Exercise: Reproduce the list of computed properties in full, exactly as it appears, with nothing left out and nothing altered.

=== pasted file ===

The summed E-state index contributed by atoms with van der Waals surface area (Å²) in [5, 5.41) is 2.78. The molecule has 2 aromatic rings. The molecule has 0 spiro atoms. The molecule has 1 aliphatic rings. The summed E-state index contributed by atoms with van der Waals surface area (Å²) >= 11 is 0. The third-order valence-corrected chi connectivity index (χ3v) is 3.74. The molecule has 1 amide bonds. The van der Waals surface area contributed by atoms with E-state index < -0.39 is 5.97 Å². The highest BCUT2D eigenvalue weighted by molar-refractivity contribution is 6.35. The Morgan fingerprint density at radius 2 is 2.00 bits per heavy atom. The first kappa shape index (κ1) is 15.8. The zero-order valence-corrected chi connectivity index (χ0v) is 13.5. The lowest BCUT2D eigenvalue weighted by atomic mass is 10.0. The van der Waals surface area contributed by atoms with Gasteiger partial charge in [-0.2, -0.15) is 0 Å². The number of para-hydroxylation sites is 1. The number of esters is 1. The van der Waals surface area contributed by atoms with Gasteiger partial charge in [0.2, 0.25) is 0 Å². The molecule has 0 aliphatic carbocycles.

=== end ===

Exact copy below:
The summed E-state index contributed by atoms with van der Waals surface area (Å²) in [5, 5.41) is 2.78. The molecule has 2 aromatic rings. The molecule has 0 spiro atoms. The molecule has 1 aliphatic rings. The summed E-state index contributed by atoms with van der Waals surface area (Å²) >= 11 is 0. The third-order valence-corrected chi connectivity index (χ3v) is 3.74. The molecule has 1 amide bonds. The van der Waals surface area contributed by atoms with E-state index < -0.39 is 5.97 Å². The highest BCUT2D eigenvalue weighted by molar-refractivity contribution is 6.35. The Morgan fingerprint density at radius 2 is 2.00 bits per heavy atom. The first kappa shape index (κ1) is 15.8. The zero-order valence-corrected chi connectivity index (χ0v) is 13.5. The lowest BCUT2D eigenvalue weighted by atomic mass is 10.0. The van der Waals surface area contributed by atoms with Gasteiger partial charge in [-0.2, -0.15) is 0 Å². The number of para-hydroxylation sites is 1. The number of esters is 1. The van der Waals surface area contributed by atoms with Gasteiger partial charge in [0.2, 0.25) is 0 Å². The molecule has 0 aliphatic carbocycles.